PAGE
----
La Jolla Blood Pressure Drug Did Well In Study (LJPC)

The company says it will present and publish more detailed results from the trial later this year. This trial was created to test the company's lead compound - LJPC-501 - as a potential treatment for catecholamine-resistant hypotension, or CRH.

The primary efficacy result was statistically significant: 70% of 163 patients treated with LJPC-501 showed a blood pressure response compared with 23% of 158 placebo-treated patients (P 0.00001). La Jolla developed its drug to treat patients who don't respond to blood pressure regulating drugs now administered in the standard of care.

LJPC-501 is intended as a treatment for such CRH patients with distributive shock who have not adequately responded to existing treatments like vasopressors, a drug or other agent which causes the constriction of blood vessels. The p-value of the data was less than 0.00001, which was strong enough to demonstrate statistical significance.

The company said the study data also showed a trend towards longer survival in patients treated with LJPC-501. (LJPC) said its LJPC-501 (angiotensin II) drug for treating low blood pressure achieved the primary objective in a late-stage study.

La Jolla's stock jumped 51 percent to $29.99 in low volumes in premarket trading.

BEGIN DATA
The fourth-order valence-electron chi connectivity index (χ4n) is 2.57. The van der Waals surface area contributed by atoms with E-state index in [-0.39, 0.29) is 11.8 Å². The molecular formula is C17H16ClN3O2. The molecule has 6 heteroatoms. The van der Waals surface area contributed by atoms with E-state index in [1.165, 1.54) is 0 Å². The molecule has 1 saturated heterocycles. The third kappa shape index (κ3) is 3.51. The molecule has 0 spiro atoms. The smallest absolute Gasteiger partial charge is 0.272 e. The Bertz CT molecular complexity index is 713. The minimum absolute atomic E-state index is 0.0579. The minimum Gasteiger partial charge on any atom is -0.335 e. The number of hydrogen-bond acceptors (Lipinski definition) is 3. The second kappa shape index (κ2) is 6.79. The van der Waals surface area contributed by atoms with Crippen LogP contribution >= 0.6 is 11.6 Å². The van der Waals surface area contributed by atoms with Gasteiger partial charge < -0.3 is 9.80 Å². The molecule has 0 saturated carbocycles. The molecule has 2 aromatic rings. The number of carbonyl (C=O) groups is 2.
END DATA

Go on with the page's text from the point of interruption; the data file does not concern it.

Around half a million distributive shock cases are reported in the United States each year, of which around 200,000 develop CRH. "We also are very appreciative of the FDA's advice and contributions in the development of LJPC-501 and look forward to meeting with the FDA to discuss our NDA submission planned for the second half of this year". That's one reason that the mortality rate of this condition exceeds 50%, which is telling about the huge unmet medical need for new treatment options.

The company plans to submit a marketing application in the H2.

However, it is worth noting that the company's press release did not mention any information about ATHOS-3's secondary endpoint, which was to compare LJPC-501 ability to reduce organ failure to placebo. If all goes well, then LJPC-501 could be on the market by 2018.

  • Zachary Reyes